Overall, I think the current dividend is likely to grow in the foreseeable future.

Stock Valuation

Estimated Fair Values

To calculate a range of fair values, I calculate how much one share will return in cumulative dividends over the next 20 years, according to different scenarios, and adjusted for inflation.

For T, I've used the following inputs:

  • Share price: $37.50
  • Dividend rate: $1.44
  • Dividend growth rate:
    • Optimistic scenario: 16.0%
    • Realistic scenario: 12.8%
    • Pessimistic scenario: 9.6%
  • Inflation rate: 3.5%

The optimistic DGR generally corresponds to the 10-year average, while the realistic and pessimistic DGRs respectively correspond to 80% and 60% of the optimistic DGR.

According to the above values, the range of estimated fair values for T varies from $52.37 (pessimistic) to $104.69 (optimistic) with a realistic value of $73.55.

With a current share price around $37.50, T appears significantly undervalued.

I've also calculated that the DGR would need to be 6.29% over the next 20 years to justify the current price of $37.50.

Notably, a DGR of 6.29% is lower than the average dividend growth rate over the last 10 years and in also lower than the average earning growth rate over the last 10 years.

It thus seems that T would be more than able to maintain a DGR of at least 6.29% in the future.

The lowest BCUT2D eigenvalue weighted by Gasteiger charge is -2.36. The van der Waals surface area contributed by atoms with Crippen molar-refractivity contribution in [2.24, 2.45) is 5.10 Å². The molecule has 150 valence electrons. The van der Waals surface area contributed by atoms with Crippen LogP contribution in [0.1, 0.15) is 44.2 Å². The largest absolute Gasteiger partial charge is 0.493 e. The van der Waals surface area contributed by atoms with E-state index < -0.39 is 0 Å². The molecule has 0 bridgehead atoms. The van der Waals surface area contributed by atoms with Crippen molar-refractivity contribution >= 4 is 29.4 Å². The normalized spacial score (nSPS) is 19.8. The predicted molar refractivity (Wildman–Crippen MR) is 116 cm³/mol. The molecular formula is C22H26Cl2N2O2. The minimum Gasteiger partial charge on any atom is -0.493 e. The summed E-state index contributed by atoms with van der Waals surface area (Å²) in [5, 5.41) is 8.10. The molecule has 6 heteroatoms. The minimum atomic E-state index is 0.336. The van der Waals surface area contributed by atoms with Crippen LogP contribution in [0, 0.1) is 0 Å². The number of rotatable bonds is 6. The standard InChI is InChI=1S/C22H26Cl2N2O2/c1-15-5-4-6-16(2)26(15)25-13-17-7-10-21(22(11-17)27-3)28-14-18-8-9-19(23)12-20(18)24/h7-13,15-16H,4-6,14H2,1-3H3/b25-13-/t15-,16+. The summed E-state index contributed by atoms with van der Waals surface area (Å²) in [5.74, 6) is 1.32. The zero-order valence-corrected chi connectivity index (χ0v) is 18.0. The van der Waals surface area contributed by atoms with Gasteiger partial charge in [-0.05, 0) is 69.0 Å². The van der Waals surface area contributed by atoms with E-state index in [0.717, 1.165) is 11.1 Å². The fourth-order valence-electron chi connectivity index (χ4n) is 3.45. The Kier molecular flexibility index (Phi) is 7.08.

Combined with a current yield around 3.8%, a DGR of at least 6.29% would make T an interesting investment.

At $37.50, I think T is undervalued as a dividend investment.

Estimated Cash Return

With the estimated cash return, I calculated how much cumulative dividends a fixed investment in the stock under consideration will return over a period of years.

Estimated cash return values allow us to compare dividend stocks with different yields and different growth rates.

For T, I've used the following inputs:

  • Initial investment: $1000
  • Current yield: 3.84%
  • Dividend growth rate:
    • Optimistic scenario: 16.0%
    • Realistic scenario: 12.8%
    • Pessimistic scenario: 9.6%

Notably, the DGRs are the same as the DGRs used for valuation.

I also compare the various estimated cash return values with the estimated cash return of a benchmark dividend stock having a yield of 3% and a dividend growth rate of 8% (e.g. Procter & Gamble (NYSE:PG) or Johnson & Johnson (NYSE:JNJ)).

Interestingly, as we can see from the graph, even the pessimistic scenario beats the benchmark stock.

This was to be expected since T currently yields more than the benchmark stock (3.8% vs. 3%) and has been growing its dividend at a higher DGR than the DGR of the benchmark stock (9.6% vs. 8%).

I've calculated that the DGR of T would need to be around 6.3% in order for the ECR of T to equal the ECR of the benchmark stock.

This DGR is almost the same as the DGR calculated above to justify the current valuation.

If T can maintain a DGR of at least 6.3%, an investment in T would be comparable, with respect to the cash return, to an investment in the benchmark stock.

In my view, T can maintain a DGR of at least 6.3%.

At the current price and yield, I think T would make a good dividend investment.


Overall, I think T meets most criteria of a good dividend stock. The yield is very reasonable at around 3.8%, the recent DGR is also very reasonable (for a telco) at around 7.5%, and the payout ratio is not too high for such a company. In addition, not only does the stock appear to be undervalued, the stock will also likely return a fair amount of money over the years.

And, as the icing on the cake, T operates in a near monopolistic market. In my opinion, T would make a very sound dividend investment.

Final recommendation: I think T is a buy.

Full Disclosure

I don't currently own shares of T. I don't intend to initiate a position in T within the next 72 hours.